Some recounts in House races may be challenged

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(Host) According to the Secretary of State’s office, the official tabulation of five legislative recounts shows no change from the winners on Election Day. Still, there’s a possibility that some of the recounts may be challenged.

VPR’s Bob Kinzel reports:

(Kinzel) There’s been a lot of attention focused on the recounts because the make up of the Vermont House is very close and changing the results of one district could affect the race for speaker. In January there will be 74 Republicans, 69 Democrats, four Progressives and three Independents.

Last Friday the Progressives announced their support for Democrat John Tracy in the speaker’s race. Tracy says he’s confident that he’ll be elected by holding on to all the Democrats and picking up two of the independents. Incumbent Republican Speaker Walter Freed is just as confident of victory. Freed thinks he’ll attract some Democrats to his campaign.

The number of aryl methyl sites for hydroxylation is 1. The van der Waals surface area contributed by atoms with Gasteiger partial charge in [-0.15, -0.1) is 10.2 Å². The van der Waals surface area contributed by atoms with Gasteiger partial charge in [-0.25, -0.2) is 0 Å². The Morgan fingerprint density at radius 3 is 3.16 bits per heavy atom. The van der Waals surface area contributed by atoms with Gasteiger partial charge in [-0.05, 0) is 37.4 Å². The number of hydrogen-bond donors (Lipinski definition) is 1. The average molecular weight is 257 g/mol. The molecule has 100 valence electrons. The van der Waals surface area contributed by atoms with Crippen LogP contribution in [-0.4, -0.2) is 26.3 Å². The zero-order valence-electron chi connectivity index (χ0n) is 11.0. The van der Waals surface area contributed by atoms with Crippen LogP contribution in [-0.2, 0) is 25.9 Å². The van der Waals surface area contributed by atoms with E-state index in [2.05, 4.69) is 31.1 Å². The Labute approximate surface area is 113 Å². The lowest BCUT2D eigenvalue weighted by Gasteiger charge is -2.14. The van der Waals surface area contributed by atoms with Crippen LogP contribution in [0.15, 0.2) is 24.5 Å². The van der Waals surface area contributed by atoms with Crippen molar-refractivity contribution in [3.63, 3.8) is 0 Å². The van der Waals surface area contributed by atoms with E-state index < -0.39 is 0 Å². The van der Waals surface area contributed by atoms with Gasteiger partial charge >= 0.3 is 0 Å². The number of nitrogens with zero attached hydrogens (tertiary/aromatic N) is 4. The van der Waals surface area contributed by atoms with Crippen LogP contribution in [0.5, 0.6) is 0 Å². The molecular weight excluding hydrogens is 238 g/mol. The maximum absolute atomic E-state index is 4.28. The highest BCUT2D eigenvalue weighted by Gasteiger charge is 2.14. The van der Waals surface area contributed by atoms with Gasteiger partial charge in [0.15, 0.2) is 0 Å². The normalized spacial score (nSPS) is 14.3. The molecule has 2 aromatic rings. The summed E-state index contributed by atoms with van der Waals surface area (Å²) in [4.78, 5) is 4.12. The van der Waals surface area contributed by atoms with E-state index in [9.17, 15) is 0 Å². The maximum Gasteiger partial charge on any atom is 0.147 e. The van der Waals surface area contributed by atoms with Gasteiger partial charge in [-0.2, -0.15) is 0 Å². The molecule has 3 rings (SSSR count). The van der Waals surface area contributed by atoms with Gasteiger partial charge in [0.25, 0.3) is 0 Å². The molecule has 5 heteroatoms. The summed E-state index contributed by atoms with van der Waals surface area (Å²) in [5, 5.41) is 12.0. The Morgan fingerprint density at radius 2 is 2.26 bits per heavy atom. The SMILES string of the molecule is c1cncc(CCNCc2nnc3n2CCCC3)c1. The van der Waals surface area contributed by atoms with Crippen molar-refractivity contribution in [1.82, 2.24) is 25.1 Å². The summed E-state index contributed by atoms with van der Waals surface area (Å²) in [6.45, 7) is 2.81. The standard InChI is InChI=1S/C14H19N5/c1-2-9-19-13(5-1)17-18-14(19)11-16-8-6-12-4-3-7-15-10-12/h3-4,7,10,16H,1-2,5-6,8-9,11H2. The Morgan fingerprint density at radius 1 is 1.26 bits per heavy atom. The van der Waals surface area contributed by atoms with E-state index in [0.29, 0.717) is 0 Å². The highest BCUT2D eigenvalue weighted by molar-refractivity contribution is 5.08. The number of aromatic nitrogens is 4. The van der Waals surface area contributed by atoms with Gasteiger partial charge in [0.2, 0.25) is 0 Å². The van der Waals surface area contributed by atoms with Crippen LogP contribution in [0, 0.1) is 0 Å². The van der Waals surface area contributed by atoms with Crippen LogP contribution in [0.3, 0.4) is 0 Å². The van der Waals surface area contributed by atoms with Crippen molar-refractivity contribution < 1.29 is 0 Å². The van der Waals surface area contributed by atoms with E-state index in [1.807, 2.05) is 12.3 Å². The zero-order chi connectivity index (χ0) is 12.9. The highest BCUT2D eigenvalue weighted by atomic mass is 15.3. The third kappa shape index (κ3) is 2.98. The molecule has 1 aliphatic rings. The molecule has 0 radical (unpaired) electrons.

Nine races for the House are being officially recounted. Five have been completed, two will take this week and two more during the first week of December. State Elections Director Kathy Dewolfe says none of the first five challenges have been successful in overturning the results from Election Day:

(DeWolfe) “In the recounts that have taken place so far, there have been no changes in the winners.”

(Kinzel) Some of the losing candidates are considering an appeal of the results of the recount based on irregular voting practices and they may ask for a new election. If they do seek a new election, DeWolfe says that appeal will have to be made to the new members of the House. DeWolfe says the state’s court system doesn’t have jurisdiction in these cases:

(DeWolfe) “They go to the House of Representatives if it’s a state rep race, which this year all of the recounts were. Or they would go to the Senate if it’s a Senate race. There was a change in the legislation that requires that, after a court case in the 80s where someone went to court and they said that based on the constitutional separation of powers, the House and the Senate have to be the judge of their own elections.”

(Host) DeWolfe says the last time the Legislature was asked to decide a recount appeal was in 1996 when incumbent Rutland County senator Tom MacCauley challenged his two vote loss. In that case the full Senate voted to uphold the victory of challenger Hull Maynard.

For Vermont Public Radio, I’m Bob Kinzel in Montpelier.

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